There was a dunkelflaute at the end of last month. “Dunkelflaute” is a German word, mostly translated as “dark doldrum”. It is a period in which there is no(t much) sunlight and no(t much) wind, resulting in very low electricity production from solar panels and windmills. The media told us that Monday November 29 was such a day.
This is what solar and wind did compared to total load:
Solar and wind indeed did not do well on that day. Electricity production by solar and wind was mostly hugging the x-axis for most of the day. The combined average capacity factor for solar and wind was a measly 1.53% (between 0.06% and 7.89%). It was particularly wind that did poorly. Luckily there was some sun to elevate the capacity factor, but even that was pretty limited because days are short at this time of the year at our latitude.
Looking at the days before and after November 29, solar and wind didn’t do much better on some days. Here an overview of November 27 until December 3:
|Demand (MWh)||Solar + Wind||Dispatchable||Capacity factor
solar + wind
|Production (MWh)||Share (%)||Production (MWh)||Share (%)||Minimum (%)||Average (%)||maximum (%)|
The period of low production went roughly from Sunday November 28 until the morning of Friday December 2:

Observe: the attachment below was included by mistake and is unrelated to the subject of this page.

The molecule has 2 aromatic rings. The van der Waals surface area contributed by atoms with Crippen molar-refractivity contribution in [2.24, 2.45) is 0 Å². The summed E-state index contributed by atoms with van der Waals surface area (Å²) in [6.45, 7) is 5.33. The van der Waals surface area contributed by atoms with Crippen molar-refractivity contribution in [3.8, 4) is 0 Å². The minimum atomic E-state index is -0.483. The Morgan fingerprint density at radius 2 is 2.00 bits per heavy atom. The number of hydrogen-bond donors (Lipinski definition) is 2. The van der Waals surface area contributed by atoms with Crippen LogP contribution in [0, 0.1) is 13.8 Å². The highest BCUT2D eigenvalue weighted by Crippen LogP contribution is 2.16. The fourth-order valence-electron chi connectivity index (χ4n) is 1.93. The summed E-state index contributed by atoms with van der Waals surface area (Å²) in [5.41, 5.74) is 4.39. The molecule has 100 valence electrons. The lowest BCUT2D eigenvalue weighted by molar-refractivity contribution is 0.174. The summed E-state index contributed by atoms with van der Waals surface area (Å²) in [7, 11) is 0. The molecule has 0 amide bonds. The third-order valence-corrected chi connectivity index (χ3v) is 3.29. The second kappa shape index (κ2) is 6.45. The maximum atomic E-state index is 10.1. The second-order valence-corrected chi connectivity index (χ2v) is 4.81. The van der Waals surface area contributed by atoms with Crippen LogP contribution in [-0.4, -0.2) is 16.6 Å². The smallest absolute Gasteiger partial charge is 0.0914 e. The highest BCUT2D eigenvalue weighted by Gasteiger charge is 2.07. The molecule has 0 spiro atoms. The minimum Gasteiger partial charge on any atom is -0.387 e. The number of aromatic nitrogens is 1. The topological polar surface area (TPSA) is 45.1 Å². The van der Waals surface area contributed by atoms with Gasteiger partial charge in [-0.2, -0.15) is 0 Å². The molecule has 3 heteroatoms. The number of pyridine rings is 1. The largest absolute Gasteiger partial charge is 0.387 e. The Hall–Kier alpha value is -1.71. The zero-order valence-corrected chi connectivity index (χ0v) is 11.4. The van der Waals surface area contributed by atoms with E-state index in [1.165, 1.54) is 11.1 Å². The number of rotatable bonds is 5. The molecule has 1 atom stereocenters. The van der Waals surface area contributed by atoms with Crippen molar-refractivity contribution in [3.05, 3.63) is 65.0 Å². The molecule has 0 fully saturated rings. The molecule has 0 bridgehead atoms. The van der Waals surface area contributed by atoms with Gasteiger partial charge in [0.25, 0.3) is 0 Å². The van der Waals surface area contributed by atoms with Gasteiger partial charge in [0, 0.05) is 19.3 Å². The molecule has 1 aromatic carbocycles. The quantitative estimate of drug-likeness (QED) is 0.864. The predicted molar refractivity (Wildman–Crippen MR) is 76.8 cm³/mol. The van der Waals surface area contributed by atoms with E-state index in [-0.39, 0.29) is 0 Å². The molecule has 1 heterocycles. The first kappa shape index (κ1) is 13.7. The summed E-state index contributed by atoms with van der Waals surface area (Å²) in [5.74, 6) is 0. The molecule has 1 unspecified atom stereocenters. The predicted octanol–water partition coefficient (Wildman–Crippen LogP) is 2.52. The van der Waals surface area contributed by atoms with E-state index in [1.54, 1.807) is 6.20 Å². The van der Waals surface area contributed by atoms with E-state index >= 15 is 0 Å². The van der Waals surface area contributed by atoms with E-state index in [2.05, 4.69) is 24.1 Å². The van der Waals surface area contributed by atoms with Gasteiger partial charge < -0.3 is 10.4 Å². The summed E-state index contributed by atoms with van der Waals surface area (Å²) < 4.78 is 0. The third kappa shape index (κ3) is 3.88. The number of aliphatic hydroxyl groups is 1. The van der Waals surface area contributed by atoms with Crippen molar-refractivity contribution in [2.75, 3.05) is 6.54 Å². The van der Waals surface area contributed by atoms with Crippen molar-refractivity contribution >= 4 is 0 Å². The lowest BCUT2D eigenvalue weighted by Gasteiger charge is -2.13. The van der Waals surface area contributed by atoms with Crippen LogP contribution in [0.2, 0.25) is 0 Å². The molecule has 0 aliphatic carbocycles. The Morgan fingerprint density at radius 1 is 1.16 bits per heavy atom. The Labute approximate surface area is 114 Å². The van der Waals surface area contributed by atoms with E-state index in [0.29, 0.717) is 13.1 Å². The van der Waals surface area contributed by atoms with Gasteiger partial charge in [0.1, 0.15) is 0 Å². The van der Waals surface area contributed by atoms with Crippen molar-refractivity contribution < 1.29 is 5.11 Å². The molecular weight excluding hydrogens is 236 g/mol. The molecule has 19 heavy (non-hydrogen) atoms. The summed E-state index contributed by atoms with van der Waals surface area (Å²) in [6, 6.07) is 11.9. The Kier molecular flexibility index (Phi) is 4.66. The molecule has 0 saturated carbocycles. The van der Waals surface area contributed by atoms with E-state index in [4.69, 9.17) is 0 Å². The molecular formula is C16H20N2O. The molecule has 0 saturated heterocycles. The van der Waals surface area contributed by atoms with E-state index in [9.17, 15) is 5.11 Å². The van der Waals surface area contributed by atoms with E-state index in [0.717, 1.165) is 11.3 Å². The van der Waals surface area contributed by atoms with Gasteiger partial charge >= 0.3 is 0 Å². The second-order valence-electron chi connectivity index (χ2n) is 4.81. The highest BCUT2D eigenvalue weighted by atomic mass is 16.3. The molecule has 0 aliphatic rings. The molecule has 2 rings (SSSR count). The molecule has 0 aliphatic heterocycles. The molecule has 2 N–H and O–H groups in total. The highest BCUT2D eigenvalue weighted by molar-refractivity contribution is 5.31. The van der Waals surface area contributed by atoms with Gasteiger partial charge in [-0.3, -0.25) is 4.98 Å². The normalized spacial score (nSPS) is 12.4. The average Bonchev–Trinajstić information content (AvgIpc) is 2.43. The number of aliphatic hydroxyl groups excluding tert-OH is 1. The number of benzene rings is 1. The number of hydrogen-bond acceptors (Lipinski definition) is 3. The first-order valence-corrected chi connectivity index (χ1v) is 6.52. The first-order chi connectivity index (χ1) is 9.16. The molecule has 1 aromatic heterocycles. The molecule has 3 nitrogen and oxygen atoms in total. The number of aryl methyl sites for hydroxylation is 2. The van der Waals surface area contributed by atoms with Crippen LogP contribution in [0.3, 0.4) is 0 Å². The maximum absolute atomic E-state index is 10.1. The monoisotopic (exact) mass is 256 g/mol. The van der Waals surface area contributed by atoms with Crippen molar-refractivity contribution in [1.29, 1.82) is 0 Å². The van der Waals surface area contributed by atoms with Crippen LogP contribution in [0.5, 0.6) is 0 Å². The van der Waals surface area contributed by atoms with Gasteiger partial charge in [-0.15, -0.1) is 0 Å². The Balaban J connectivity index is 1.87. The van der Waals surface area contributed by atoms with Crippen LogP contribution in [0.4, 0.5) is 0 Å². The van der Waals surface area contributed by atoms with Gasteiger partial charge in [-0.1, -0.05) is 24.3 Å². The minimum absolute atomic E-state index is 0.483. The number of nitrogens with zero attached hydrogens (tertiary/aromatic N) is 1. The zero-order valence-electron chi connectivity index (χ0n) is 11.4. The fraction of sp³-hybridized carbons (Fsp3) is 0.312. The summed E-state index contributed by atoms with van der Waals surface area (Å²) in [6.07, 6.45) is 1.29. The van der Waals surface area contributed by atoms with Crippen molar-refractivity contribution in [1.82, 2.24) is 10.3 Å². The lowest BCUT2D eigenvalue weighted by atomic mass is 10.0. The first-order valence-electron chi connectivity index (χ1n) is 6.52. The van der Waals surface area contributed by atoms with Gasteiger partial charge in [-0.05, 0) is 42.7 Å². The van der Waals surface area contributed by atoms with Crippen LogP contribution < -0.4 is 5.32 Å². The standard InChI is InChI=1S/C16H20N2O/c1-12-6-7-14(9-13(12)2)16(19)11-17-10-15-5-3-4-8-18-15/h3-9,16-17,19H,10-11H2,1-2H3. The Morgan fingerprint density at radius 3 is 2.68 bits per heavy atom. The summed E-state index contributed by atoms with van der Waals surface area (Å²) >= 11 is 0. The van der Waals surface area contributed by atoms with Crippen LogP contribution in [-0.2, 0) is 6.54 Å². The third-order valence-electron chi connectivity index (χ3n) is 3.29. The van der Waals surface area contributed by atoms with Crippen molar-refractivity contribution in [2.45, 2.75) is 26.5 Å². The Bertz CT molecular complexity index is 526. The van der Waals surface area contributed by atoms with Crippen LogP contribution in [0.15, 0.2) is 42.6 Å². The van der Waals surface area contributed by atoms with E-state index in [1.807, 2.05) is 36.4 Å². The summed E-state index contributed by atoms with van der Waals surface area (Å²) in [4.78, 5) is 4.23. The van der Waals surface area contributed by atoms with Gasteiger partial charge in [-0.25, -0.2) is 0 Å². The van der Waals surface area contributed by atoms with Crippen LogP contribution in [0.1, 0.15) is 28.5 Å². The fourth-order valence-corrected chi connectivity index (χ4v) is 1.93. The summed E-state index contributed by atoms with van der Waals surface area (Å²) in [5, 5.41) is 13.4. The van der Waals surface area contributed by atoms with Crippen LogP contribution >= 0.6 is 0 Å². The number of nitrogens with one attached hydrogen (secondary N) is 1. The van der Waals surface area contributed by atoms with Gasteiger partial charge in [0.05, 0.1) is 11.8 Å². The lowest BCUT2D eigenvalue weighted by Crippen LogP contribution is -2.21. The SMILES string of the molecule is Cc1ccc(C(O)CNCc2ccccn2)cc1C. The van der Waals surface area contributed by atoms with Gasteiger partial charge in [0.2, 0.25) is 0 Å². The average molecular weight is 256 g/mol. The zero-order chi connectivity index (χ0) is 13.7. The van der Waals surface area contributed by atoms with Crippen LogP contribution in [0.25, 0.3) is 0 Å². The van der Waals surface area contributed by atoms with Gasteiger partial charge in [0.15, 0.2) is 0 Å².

Depending on the definition one uses, this might even been four days of dunkelflaute.
How long do those periods of low production last? A quick look in the media for reporting on dunkelflautes showed that there was one in November 2021 lasting at least one day. There were also nine days of very low production spread over January 2017.
According to Elia (the Belgian grid manager), dunkelflautes can last between a few days to one or two weeks.
That is waaaaaay more than what our federal Minister of Energy was putting forward not that long ago. In an interview in a Flemish newspaper on November 22, she apparently seems to expect that dunkelflautes are very short-lived and therefor easily solved. She made this claim in her (non-)answer to the question of the reporter “What good are windmills when there is no wind?” (translated from Dutch, my emphasis):
The wind always blows somewhere in Europe, especially at sea. That is why we are establishing electricity connections with Denmark and Norway. There are also other sources, such as the sun, hydropower and batteries. I do not believe in the doom of the Dunkelflaute (a period in which little or no energy can be generated due to a lack of sunlight and wind, ed.). That can happen for a few hours, but you can solve that with battery storage. Don’t forget that we sometimes have too much energy today.
That didn’t age well. It took just one week for this balloon to pop. She apparently grossly underestimates such periods of low production by solar and wind in Belgium.
Sure, dunkelflautes can last a few hours and that could be solved, but they can also last several days to more than a week and that will not be easily solved, especially with an ever increasing share of intermittent power sources in the energy mix.
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